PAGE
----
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The Power of 2


By Kali Wendorf, December, 2005

When you make the two into one, and when you make the inner like the outer and the outer like the inner, and the upper like the lower, and when you make male and female into a single one...then you will enter [the kingdom of heaven].
Jesus, according to The Gospel of Thomas

When we speak about bonding and attachment, our minds usually go to the early years of childhood. Research documents the effects of touch, holding, breastfeeding and co-sleeping on children's developing brains and their ability to form healthy relationships with themselves and others. We have learned that such attachment practices raise levels of vasopressin and oxytocin, two hormones essential for forming social bonds and emotional intimacy. The cocktail literally hard-wires the brain for love.

But what about us — the adults in this scenario? Most of us were raised in the way that was fashionable at the time — birthed in hospital, separated from our mothers and put in a room full of other crying babies, bottle-fed on a schedule and made to sleep alone. This was our first taste of life on earth, and imprinted upon our brains is the resulting predispositions that now often haunts us in our intimate relationships. Can we heal that primary impression that projects itself through the space and time of our life?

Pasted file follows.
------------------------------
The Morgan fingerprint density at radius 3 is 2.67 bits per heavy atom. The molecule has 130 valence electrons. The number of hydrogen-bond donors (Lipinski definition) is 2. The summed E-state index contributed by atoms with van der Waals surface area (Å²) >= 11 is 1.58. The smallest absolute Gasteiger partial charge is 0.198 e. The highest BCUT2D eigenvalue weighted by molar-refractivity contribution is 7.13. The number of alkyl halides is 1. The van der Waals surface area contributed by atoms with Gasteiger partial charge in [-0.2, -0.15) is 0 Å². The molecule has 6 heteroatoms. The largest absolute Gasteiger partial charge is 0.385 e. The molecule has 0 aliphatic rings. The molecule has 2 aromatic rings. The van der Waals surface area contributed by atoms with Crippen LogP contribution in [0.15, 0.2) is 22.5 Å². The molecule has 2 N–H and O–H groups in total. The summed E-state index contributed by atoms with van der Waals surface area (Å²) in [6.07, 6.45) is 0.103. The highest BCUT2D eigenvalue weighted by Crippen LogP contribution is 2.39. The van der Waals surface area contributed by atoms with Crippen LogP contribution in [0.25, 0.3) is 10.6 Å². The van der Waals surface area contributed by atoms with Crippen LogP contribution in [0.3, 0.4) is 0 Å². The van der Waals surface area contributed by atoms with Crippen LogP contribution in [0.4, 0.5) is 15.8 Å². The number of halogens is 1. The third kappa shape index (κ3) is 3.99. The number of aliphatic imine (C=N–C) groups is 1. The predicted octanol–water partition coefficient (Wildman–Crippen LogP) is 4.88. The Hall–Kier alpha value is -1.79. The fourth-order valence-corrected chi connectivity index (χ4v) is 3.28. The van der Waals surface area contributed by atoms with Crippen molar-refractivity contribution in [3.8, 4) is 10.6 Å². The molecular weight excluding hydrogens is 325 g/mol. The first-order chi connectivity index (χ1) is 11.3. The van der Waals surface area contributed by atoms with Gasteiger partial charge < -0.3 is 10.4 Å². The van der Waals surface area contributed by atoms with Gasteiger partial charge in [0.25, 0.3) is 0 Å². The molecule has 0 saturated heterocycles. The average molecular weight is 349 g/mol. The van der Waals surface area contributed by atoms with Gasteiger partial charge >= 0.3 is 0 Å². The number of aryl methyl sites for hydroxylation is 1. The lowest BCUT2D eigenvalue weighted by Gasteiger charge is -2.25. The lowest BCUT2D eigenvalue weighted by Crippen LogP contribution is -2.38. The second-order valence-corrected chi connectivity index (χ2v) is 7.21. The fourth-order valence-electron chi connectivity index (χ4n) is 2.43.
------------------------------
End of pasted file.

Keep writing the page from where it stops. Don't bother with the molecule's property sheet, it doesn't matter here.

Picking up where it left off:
According to researchers, there are two windows of ‘love blueprinting' opportunity that arise during our lives. The first, and most potent, is during the first three years of life (exponentially so during the first moments and days). The second is during adolescence. Both windows point to touch and intimate contact as the linchpin behind optimal development (i.e. growing up to feel secure, loved and loving). The second window is often downplayed, even downright ignored, as the public tends to feel very uncomfortable with the idea of adolescents having intimate relationships. But that is another editorial!